All posts by Alex


About Alex

Alex likes everything but mostly reads YA and sci-fi, because she loves high stakes and spaceships. Favourite authors: David Levithan, Margaret Atwood, Patrick Ness, John Green.

Life After Life – Review

lifeYikes, this is a tough one.

I found Life After Life rather isolating to read: halfway through the book I became convinced that I was the only human being in the world who didn’t like it. ‘Dazzling,’ ‘Triumphant.’ All the reviews glowed, but I was left out in the cold.

The premise is this: Ursula Todd lives her life over and over again. If she dies falling out of a window when she’s five, she’ll get another go – this time she’ll avoid the plunge. Ursula is born in the idyllic 1800s, and watches the world change completely: we follow her life multiple times as she lives through two world wars, meets a cast of excellently-written characters, and slowly works out what she needs to do with her strange gift.

There are so many things to like about this book. The writing is gorgeous, the characters are enjoyably real (Ursula’s relationship with her sister Pammy is a real gem), and it was so good to have a female protagonist who showed complete independence. None of Ursula’s ‘happy endings’ involved a husband, and she was content with that. How many books have you read which feature that as a plot point?

And yet…I didn’t enjoy reading it. The idea of a reincarnated heroine was an interesting one, but in practise it didn’t work at all for me. Every time I was just getting into the book, it stopped and started again. There were no high stakes: sure, this life is bad, but I know she’s just going to die and next time she’ll escape the catalyst which led to her current misery. Eventually I gave up caring, because I knew that nothing was going to have any lasting consequences.

As a result, I can clinically stand back from Life After Life and say yes, this is a technically excellent book. But it never tugged at my heartstrings, it never made me feel anything for the characters. It never made me care.

Disclaimer: I may be the only reader on the edge who didn’t like this novel. Read it, think about it, make up your own mind about it. Join Gillian Flynn, Hilary Mantel and the Daily Telegraph, their praise right there on the book’s cover.

I’ll be the one scowling as darkness falls for the twentieth time.

The Psychopath Test – review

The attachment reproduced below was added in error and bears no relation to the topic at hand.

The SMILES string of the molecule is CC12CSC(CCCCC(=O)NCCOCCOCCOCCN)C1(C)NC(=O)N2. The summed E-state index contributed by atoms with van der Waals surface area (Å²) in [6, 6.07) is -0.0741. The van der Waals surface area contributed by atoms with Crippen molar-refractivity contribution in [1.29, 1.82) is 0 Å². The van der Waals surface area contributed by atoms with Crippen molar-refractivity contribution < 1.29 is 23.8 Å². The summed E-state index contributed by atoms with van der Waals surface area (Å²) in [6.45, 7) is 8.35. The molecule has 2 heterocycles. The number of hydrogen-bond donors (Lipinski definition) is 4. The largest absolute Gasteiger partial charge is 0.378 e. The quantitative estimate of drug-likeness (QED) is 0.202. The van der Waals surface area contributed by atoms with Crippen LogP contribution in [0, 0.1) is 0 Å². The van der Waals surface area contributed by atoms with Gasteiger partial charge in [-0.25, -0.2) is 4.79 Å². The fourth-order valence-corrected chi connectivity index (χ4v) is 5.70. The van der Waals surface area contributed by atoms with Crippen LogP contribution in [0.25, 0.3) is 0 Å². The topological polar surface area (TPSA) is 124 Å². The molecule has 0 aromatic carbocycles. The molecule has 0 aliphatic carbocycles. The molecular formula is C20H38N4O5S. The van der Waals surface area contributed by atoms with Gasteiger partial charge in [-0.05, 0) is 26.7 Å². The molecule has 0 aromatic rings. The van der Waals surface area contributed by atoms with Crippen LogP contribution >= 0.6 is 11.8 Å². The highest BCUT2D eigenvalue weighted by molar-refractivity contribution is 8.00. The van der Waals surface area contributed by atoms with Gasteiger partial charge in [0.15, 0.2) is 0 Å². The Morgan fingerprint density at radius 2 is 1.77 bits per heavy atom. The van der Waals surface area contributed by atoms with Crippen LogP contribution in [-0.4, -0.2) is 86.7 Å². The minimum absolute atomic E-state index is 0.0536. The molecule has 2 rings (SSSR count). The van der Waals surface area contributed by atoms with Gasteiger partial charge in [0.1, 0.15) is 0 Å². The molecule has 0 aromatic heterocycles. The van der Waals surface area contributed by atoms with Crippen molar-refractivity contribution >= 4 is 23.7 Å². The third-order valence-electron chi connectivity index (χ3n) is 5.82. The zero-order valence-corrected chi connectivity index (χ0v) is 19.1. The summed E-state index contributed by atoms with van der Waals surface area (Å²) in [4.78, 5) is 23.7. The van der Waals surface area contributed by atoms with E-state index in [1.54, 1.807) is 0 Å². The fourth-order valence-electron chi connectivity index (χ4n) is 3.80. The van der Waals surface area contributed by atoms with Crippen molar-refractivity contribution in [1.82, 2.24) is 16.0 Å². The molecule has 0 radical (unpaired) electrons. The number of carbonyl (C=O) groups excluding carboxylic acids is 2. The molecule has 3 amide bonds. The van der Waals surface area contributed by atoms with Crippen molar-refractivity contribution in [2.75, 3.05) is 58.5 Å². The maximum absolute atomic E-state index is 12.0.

psychopath-test-fc-LST085048Psychopathy itself is a difficult thing to pin down – perhaps as a result, the ladies of The Edge of Reading found John Ronson’s The Psychopath Test is a difficult book to get to grips with.

Billed as ‘a journey through the madness industry’, the book has several narratives. Ronson starts off looking into a mystery which leads him deeper and deeper into the world of psychopaths. He meets them, learns to diagnose them (by using the Hare checklist, a chapter which had us all looking at friends and family with intense scrutiny) and tries to understand them. It’s compelling stuff – finding out about efforts to treat them, and learning how their brains differ from others, has filled several books already. The second half of the book is a series of stories, as Ronson travels all over the world to investigate the way we view, treat and publicise mental illness today.

We all enjoyed it while we were reading it, but still…there was something we couldn’t quite work out.

Maybe it’s the tone. The book is amusing (though never as funny as the reviews made it out to be) and Ronson’s engaging, anecdotal style is easy and enjoyable to read – it’s like having a really interesting conversation in a pub. But in trying to be entertaining he glosses over things, raising more questions than he answers. He’ll write a fascinating chapter and then drop it, never analysing what it really means.

For instance: a group of Americans in the ‘70s faked symptoms of mental illness and were admitted to hospitals when they were completely sane. It’s an interesting story, but what’s the real significance? Doctors can only go on what they are told, and if a patient says she’s hearing voices, the doctor will assume she is. Ronson tells the tale well, but never informs us of what happened afterwards. What did they prove, or accomplish? Did the test affect the psychiatric community in any way? Did they change their diagnostic methods? We never find out.

It was that lack of detail which bothered us – as a journalist Ronson is never going to speak with medical detachment, but there were moments when diving deeper into a story would have been more rewarding than starting a new one.

With members of The Edge of Reading largely being publishing bods, the editing of the book also came under scrutiny – it’s very patchy, with various stories and theories needlessly repeated. It felt as if the ‘blood-drinking lizards rule the world’ theory was mentioned every other chapter, and explanations were often given for things which had previously been explained.

Each story is riveting, and Ronson’s examination of the often Kafka-esque world of mental health is a good read – but as soon as we started really thinking about the book, we found that we stumbled. Read it, enjoy it – but make sure you have someone to talk to about it afterwards.

On a personal note, I’m not convinced. Jon Ronson wants to entertain, and he succeeds, but it left a bad taste in my mouth. Mental illness isn’t a subject I can find funny, and I felt that the book often confused psychopathy and other mental disorders. Ronson does a great job of finding the surreal side of a serious issue, but in the end I was left strangely cold. I feel like I missed the point.

…Or maybe I’m just a psychopath.

P.S: Jon Ronson did a TED talk about the book, which is worth a watch. Take a look.